The modern era of federal farm commodity subsidies began with the New Deal more than 80 years ago. At that time, a large fraction of American poverty was concentrated in rural and agricultural regions. Since then, subsidy programs, international trade measures, and commodity regulations have been repeatedly modified.
Farmers in Maharashtra’s Nashik district – where one in every four tomatoes in India comes from – are destroying standing crops on a scale never seen before, following persistent rock-bottom prices since the November 8 demonetisation.
International poverty estimates for countries in Africa commonly rely on national consumer price indexes to adjust trends in nominal consumption over time for changes in the cost of living. However, the consumer price index is subject to various types of measurement bias.
Faced with a global threat to food security, it is perfectly possible that society will respond, not by a dystopian disintegration, but rather by reasserting co-operative traditions. This book, by a leading expert in urban agriculture, offers a genuine solution to today’s global food crisis.
Over the last decade, poverty has declined substantially in India, driven largely by the country’s more recent rapid economic growth. Sadly, however, improvements in the nutritional status, particularly of children, have not kept pace.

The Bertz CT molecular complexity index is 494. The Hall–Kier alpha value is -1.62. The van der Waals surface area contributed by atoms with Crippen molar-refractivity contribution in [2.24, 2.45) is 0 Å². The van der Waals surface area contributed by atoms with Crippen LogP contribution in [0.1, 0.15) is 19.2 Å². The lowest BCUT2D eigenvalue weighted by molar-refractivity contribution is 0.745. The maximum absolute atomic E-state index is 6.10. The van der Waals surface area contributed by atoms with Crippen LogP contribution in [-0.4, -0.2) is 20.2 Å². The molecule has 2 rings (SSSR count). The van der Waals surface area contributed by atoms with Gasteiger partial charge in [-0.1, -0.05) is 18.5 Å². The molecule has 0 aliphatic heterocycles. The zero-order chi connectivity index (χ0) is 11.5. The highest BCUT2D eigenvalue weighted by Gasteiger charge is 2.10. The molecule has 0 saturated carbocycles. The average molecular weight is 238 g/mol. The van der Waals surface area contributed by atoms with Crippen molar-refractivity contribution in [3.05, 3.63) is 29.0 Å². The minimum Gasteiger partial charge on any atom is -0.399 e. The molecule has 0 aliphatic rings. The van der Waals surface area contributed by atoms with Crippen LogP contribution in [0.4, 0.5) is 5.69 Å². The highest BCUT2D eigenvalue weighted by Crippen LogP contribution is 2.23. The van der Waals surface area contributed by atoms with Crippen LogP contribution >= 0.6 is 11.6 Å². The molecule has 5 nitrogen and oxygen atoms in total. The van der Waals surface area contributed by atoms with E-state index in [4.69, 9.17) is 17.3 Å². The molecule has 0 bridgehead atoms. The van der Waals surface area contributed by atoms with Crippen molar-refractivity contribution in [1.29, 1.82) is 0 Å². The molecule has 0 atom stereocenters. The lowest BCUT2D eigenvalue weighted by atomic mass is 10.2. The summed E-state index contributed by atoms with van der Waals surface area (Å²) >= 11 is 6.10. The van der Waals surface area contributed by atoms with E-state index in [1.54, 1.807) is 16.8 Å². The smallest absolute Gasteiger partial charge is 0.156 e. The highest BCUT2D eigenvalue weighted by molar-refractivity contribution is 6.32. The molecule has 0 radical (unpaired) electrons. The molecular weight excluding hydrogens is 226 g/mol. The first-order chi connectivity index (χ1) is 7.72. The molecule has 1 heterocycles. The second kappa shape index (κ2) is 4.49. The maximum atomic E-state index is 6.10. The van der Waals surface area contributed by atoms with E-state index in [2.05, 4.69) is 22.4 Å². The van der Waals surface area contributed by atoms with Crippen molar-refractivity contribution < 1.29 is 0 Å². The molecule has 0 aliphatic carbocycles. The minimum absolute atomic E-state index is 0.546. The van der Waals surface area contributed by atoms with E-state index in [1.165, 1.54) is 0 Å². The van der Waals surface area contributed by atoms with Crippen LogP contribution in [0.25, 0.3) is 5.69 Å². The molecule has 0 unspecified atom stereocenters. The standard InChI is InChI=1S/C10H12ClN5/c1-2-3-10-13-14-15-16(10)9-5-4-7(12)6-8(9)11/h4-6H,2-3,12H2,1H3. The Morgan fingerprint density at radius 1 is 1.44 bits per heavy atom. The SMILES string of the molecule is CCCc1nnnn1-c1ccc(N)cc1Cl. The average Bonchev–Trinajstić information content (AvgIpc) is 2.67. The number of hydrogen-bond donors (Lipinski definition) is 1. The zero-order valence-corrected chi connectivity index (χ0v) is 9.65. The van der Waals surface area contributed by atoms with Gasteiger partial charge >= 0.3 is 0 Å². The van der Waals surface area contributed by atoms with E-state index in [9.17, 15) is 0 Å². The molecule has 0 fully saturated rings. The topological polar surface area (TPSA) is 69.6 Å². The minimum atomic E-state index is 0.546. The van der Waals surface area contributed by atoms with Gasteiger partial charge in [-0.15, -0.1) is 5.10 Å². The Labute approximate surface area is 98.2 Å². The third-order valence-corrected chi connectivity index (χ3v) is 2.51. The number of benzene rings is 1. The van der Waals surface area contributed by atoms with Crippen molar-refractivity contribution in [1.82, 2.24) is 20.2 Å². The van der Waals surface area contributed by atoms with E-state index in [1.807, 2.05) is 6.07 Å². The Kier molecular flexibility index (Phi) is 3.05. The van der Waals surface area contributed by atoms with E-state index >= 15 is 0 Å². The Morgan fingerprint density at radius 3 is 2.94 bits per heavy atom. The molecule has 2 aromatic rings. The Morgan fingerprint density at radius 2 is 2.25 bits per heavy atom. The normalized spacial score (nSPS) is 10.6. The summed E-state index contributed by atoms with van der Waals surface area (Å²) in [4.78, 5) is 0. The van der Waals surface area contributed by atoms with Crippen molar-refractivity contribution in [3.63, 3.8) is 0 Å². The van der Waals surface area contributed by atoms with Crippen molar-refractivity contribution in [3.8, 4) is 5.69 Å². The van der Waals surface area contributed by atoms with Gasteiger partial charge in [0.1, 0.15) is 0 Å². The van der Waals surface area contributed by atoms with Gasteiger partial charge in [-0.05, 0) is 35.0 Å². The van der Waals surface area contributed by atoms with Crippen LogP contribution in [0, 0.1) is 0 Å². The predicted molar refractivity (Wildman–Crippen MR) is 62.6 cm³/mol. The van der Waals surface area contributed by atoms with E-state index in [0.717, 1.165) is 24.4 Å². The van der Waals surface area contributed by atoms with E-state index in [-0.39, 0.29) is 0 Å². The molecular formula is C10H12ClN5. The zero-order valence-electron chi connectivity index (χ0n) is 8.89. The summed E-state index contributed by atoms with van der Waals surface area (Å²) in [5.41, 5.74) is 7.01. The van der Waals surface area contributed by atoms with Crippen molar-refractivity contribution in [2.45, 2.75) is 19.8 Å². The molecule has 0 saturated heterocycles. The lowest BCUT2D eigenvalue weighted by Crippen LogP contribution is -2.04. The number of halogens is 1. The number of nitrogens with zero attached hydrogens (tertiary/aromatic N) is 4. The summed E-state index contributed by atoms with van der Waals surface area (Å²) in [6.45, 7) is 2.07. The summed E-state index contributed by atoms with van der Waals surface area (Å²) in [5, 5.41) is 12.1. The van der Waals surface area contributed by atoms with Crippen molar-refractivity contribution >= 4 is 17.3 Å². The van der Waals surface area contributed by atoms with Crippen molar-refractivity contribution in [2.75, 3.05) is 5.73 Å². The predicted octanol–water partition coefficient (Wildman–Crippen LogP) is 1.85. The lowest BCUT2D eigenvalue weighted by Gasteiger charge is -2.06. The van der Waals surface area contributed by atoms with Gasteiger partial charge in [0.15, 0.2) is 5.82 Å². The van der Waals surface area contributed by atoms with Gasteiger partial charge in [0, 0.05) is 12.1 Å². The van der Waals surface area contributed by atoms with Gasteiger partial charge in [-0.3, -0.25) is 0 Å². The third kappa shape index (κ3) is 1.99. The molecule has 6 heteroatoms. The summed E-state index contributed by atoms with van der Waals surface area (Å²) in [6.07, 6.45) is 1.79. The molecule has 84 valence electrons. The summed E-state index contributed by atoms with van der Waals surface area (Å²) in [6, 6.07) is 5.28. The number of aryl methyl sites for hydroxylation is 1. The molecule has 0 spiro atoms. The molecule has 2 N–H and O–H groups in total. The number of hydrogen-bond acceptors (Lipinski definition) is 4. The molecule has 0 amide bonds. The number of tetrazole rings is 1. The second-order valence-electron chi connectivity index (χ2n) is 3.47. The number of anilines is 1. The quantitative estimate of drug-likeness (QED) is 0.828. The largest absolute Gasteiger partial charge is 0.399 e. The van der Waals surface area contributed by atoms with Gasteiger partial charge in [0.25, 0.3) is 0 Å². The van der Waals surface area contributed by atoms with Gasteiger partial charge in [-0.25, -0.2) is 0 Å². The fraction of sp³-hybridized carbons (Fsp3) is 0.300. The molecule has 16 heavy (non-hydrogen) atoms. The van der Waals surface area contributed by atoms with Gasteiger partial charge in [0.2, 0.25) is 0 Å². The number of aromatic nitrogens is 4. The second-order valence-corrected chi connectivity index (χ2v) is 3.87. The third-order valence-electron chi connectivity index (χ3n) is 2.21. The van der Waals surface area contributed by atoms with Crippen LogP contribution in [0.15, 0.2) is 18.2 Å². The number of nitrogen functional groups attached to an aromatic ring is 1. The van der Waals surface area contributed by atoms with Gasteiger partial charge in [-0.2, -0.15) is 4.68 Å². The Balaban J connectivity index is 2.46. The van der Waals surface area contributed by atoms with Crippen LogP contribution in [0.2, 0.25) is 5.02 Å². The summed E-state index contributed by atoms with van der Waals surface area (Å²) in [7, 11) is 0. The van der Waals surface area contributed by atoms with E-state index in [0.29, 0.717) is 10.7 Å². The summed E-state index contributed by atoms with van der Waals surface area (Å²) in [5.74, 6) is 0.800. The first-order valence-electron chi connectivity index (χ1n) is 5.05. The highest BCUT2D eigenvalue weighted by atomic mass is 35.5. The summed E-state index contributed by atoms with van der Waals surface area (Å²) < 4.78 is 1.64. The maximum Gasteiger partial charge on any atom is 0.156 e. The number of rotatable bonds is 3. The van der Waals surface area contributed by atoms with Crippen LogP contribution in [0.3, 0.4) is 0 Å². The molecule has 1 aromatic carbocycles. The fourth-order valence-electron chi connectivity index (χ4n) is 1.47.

Do higher food prices help or hinder poverty reduction? Despite much debate, existing research has almost solely relied on simulation models to address this question. In this paper World Bank poverty estimates are used to systematically test the relationship between changes in poverty and exogenous changes in real domestic food prices.
Focusing the 2015 Annual Trends and Outlook Report (ATOR) on nutrition will contribute to a broader understanding of the critical role of nutrition in achieving international, continental, and national economic growth targets through agriculture, food security, and nutrition.